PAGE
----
Sailors of Other Times.
SOME CHARACTERISTIC LETTERS. Under the heading of ‘ Our Sailors of To-day,’ the ‘ Daily News ’ recently published an extremely interesting article. After some appropriate allusions to the British tar of the period, and of his conduct ashore and at sea, one or two very amusing stories are related. For instance, when Louis XVIII. of France, who during part of his exile called himself the Comte De Lille, landed at Yarmouth from the Swedish frigate Treya, he was rowed ashore by British sailors belonging to the line-of-battle ship Majestic. The King, grateful for the attention shown him, left a purse of fifteen guineas, with a request that the boat’s crew would drink bis health. On the matter being explained to the men, not one of them would touch a penny of the money. Instead, they concocted a letter on the subject to Admiral Russell, under whose command they were serving. This letter, which is a gem in its way, ran thus“ Majestic, 6th day of November, 1807. Please your honor,— We bolded a talk about that there Lls that was sent us, aod hope no offence, your honor. We don’t like to take it, because as how we knows fast enuff that it was the true King of France that went with your honor in the boat, and that be and onr own noble king, God bless them both, and give everyone his right, is good friends now; and besides that your honor gived a order long ago not to take no money from nobody, and we never did take none, and Mr Leneve that steered your honor and that there king says he won't have no hand in it, and so does Andrew Young, the proper coxen; and wo hopes no offence, so we all, one and all, begs not to take it at all. So no more at present from your honor’s dutiful servants, etc.” A DESCRIPTION OF NELSON. In another letter, dated sth December, 1805, and written from the Victory at Spithead, a sailor, writing to his sister, describes the struggle in which Nelson fell. He says; “Lord Nelson got wounded at twelve minutes past one o’clock, and closed his eyes in the midst of victory. Dear sister, it pleased the Lord to spare my life, and my brother Thomas his, for be was with the same gentleman, . . , My dear, I shall just give you a small description of Lord Nelson. He is a man about sft 7in, very slender, of an affable temper ; but a rare man for his country, and has been in 123 actions and scrimmages, and got wounded with a small ball, but it was mortal. It was his last words, that it was his lot for me to go, but I am going to Heaven, but never haul down your colors to France, for your men will stick to you. These words was to Captain Hardy, and so we did, for we came off victorious, and they have behaved well to us, for they wanted to take Lord Nelson from ns, but we told captain as we brought him out we would bring him home; so it was, and he was put into a cask of spirits.” “don’t FORGET THE PIGTAIL.” The fondness of the sailor for tobacco is amusingly illustrated in the following letter: —“ VVarren Hastings, Est Indy mum, off Gravesend. 24 March, 1813. Dear Brother Tom, —lhis comes hopein to find you in good health, as it leaves me safe ankord here yesterday at 4 p.m. arter a plesant voyage tolerable short and few squalls. Dear Tom ; Hopes to find poor old father stout, am quite out of pigtail. Sights of pigtail at Gravesend, but unfortnitly not fit for a dog to cbor. Dear Tom: Captain’s Boy will bring you this and put pigtail in his pocket when bort. Best in London at the black boy in 7 dials, where go, acka for best pigtail, pound of pigtail will do, and am short of shirts. Dear Tom, as for shirts ony took 2 whereof 1 is quite wored out and tuther most, but don’t forget the pigtail as I ant had nere a quid to cbor never sins Thursday. Dear Tom, as for the shirts your size will do, only longer. I like um long, get one at present, best at Tower Hill and cheap, but be pertickler to goto 7 diles for the pigtail at the black boy, and Dear Tom acks for pound best pigtail apd let it be good. Captain’s boy will put the pigtail in bis pocket, he like pigtail so ty it up. Dear Tom, shall be up about Monday there or thereabouts. Not so pertickler for the shirt, as the present cqn be washed, but don’t forget the pigtail vyithont fail, so am your loving brother T.P. P.S.— Don’t forget pigtail.”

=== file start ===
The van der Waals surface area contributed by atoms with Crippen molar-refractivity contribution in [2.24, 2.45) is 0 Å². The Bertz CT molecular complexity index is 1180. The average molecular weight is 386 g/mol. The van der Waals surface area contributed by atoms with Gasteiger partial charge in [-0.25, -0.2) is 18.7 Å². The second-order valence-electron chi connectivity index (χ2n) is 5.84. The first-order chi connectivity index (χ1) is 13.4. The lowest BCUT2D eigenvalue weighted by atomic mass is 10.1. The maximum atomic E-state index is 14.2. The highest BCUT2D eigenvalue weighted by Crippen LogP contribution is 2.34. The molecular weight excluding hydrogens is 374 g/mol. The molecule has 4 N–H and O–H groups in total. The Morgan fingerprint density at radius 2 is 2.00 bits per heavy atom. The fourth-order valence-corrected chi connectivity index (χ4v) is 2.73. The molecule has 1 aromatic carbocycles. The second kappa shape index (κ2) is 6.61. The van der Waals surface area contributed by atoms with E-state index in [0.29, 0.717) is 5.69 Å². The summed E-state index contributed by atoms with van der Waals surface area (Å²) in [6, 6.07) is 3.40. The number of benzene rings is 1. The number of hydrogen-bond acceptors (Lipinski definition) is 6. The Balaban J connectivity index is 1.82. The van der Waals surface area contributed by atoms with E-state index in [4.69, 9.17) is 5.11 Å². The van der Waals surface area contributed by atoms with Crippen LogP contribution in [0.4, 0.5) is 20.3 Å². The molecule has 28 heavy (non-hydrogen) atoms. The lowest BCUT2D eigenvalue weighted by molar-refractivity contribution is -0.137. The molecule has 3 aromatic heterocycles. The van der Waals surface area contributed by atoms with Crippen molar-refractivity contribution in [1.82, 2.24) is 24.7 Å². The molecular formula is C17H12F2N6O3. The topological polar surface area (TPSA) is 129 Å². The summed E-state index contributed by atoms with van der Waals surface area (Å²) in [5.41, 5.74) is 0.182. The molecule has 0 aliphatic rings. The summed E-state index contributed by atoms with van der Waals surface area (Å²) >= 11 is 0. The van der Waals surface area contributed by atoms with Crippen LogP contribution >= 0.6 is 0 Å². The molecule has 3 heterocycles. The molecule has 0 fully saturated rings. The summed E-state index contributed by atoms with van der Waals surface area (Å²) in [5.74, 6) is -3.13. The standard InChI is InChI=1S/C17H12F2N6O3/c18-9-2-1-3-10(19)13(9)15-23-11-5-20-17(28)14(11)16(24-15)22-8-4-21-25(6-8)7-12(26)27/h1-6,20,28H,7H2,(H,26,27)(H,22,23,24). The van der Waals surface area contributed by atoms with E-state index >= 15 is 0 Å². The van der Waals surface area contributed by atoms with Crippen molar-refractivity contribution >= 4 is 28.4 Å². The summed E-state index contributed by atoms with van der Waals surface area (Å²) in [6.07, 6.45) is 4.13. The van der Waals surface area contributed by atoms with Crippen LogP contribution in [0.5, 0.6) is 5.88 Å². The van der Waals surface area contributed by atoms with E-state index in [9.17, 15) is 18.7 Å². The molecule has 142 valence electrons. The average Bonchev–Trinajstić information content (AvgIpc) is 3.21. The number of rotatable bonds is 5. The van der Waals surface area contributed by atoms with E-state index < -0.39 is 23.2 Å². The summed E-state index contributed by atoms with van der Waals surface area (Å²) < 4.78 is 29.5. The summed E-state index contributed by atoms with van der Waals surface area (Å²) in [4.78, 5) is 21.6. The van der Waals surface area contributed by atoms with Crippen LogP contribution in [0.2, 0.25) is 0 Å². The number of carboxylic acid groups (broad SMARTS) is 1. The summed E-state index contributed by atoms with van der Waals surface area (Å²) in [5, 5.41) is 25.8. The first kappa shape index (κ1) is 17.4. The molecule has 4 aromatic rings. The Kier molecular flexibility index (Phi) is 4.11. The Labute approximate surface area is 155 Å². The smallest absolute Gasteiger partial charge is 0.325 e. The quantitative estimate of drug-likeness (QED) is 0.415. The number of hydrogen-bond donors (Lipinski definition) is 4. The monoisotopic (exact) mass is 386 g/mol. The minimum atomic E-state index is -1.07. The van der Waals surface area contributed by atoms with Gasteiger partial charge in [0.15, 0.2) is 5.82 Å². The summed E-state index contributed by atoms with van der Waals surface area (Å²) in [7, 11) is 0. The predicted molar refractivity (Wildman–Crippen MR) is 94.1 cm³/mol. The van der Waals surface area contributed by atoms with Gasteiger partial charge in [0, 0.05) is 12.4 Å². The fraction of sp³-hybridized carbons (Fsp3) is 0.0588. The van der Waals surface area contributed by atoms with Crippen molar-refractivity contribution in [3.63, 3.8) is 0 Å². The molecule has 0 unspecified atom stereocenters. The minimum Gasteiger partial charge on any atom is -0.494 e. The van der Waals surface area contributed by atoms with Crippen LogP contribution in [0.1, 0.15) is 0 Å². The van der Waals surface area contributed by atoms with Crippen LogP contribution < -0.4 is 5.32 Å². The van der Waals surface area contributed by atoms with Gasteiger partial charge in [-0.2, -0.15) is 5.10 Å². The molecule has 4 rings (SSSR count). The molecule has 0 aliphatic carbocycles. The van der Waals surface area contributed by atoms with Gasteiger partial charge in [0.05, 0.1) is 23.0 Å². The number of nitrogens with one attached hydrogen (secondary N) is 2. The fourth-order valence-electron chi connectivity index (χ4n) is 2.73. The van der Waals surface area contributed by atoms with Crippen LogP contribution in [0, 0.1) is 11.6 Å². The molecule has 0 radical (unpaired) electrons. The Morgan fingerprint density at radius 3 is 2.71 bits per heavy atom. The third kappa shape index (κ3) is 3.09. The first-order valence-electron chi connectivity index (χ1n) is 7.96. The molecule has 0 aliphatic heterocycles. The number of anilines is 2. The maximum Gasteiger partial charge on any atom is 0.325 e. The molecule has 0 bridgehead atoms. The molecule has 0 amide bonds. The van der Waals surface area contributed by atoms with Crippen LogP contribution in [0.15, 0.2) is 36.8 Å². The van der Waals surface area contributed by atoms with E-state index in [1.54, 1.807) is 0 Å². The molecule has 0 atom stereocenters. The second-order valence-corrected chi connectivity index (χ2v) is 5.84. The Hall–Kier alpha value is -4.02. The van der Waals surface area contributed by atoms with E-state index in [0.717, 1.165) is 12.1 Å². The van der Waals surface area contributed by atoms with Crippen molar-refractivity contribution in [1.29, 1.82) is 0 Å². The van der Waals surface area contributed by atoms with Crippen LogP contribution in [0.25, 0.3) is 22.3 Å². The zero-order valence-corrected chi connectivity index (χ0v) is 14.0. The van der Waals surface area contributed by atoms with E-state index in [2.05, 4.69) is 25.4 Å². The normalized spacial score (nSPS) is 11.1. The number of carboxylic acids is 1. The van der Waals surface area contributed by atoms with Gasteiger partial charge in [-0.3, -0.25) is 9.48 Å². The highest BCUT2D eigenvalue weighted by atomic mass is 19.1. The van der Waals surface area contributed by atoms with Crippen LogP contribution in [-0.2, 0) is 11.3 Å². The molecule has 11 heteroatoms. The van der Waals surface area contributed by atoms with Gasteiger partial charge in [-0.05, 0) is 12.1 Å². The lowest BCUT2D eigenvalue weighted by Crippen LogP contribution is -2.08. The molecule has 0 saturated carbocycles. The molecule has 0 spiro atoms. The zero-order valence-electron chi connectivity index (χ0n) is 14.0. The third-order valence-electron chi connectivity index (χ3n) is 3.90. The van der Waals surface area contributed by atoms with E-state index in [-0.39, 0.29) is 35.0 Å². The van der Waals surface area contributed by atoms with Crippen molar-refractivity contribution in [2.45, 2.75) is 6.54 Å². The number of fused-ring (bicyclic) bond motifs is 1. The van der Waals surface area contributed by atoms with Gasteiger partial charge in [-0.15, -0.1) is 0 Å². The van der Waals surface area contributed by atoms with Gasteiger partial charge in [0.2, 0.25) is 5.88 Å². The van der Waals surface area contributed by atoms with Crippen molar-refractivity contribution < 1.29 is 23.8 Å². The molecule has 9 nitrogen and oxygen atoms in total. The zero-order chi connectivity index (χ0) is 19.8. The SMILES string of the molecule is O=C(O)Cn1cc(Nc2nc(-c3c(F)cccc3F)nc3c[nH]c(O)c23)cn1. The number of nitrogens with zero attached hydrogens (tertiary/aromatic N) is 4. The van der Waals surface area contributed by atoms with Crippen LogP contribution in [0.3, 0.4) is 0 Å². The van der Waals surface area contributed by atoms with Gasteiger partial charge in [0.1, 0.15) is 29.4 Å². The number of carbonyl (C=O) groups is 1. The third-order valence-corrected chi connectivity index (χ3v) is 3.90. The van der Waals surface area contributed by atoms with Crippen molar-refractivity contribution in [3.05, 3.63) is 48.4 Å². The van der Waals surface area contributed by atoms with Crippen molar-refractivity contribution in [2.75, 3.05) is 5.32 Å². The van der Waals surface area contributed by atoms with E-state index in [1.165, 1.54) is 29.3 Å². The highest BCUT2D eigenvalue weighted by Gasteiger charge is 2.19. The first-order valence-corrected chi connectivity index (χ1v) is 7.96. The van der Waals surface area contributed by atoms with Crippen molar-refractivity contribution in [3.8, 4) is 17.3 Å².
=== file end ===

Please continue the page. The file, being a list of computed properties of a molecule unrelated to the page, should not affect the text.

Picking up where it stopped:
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Sailors of Other Times., Evening Star, Issue 8054, 2 November 1889, Supplement
Sailors of Other Times. Evening Star, Issue 8054, 2 November 1889, Supplement
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